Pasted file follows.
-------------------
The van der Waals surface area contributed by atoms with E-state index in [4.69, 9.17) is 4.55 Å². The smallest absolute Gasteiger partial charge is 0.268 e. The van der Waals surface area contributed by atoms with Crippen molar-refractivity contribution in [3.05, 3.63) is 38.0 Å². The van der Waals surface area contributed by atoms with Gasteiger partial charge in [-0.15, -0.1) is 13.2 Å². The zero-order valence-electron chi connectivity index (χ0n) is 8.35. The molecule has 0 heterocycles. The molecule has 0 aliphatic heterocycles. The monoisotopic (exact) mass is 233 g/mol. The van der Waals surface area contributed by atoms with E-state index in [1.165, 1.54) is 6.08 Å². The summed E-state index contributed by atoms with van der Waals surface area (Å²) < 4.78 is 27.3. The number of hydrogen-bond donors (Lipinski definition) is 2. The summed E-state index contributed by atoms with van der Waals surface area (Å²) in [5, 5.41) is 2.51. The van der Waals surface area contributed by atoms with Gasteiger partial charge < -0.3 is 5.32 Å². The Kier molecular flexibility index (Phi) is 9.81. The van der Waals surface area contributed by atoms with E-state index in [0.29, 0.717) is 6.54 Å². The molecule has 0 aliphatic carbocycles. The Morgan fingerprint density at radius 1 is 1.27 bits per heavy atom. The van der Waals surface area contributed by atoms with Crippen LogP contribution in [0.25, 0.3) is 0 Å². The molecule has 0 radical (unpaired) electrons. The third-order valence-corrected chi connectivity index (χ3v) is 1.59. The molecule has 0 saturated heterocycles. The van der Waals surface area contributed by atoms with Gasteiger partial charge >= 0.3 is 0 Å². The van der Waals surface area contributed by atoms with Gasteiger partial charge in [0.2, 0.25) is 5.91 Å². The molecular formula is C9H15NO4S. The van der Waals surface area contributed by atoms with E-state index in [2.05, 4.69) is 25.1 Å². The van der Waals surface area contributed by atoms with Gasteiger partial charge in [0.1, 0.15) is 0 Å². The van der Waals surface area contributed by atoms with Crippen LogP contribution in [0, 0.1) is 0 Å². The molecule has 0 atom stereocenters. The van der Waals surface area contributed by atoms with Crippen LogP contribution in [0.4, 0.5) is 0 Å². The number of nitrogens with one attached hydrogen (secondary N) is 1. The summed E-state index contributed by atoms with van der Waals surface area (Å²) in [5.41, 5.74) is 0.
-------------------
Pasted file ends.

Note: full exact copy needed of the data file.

The van der Waals surface area contributed by atoms with E-state index in [4.69, 9.17) is 4.55 Å². The smallest absolute Gasteiger partial charge is 0.268 e. The van der Waals surface area contributed by atoms with Crippen molar-refractivity contribution in [3.05, 3.63) is 38.0 Å². The van der Waals surface area contributed by atoms with Gasteiger partial charge in [-0.15, -0.1) is 13.2 Å². The zero-order valence-electron chi connectivity index (χ0n) is 8.35. The molecule has 0 heterocycles. The molecule has 0 aliphatic heterocycles. The monoisotopic (exact) mass is 233 g/mol. The van der Waals surface area contributed by atoms with E-state index in [1.165, 1.54) is 6.08 Å². The summed E-state index contributed by atoms with van der Waals surface area (Å²) < 4.78 is 27.3. The number of hydrogen-bond donors (Lipinski definition) is 2. The summed E-state index contributed by atoms with van der Waals surface area (Å²) in [5, 5.41) is 2.51. The van der Waals surface area contributed by atoms with Gasteiger partial charge < -0.3 is 5.32 Å². The Kier molecular flexibility index (Phi) is 9.81. The van der Waals surface area contributed by atoms with E-state index in [0.29, 0.717) is 6.54 Å². The molecule has 0 aliphatic carbocycles. The Morgan fingerprint density at radius 1 is 1.27 bits per heavy atom. The van der Waals surface area contributed by atoms with Crippen LogP contribution in [0.25, 0.3) is 0 Å². The molecule has 0 radical (unpaired) electrons. The third-order valence-corrected chi connectivity index (χ3v) is 1.59. The molecule has 0 saturated heterocycles. The van der Waals surface area contributed by atoms with Gasteiger partial charge >= 0.3 is 0 Å². The van der Waals surface area contributed by atoms with Gasteiger partial charge in [0.2, 0.25) is 5.91 Å². The molecular formula is C9H15NO4S. The van der Waals surface area contributed by atoms with E-state index in [2.05, 4.69) is 25.1 Å². The van der Waals surface area contributed by atoms with Gasteiger partial charge in [0.1, 0.15) is 0 Å². The van der Waals surface area contributed by atoms with Crippen LogP contribution in [0, 0.1) is 0 Å². The molecule has 0 atom stereocenters. The van der Waals surface area contributed by atoms with Crippen LogP contribution in [0.4, 0.5) is 0 Å². The number of nitrogens with one attached hydrogen (secondary N) is 1. The summed E-state index contributed by atoms with van der Waals surface area (Å²) in [5.41, 5.74) is 0.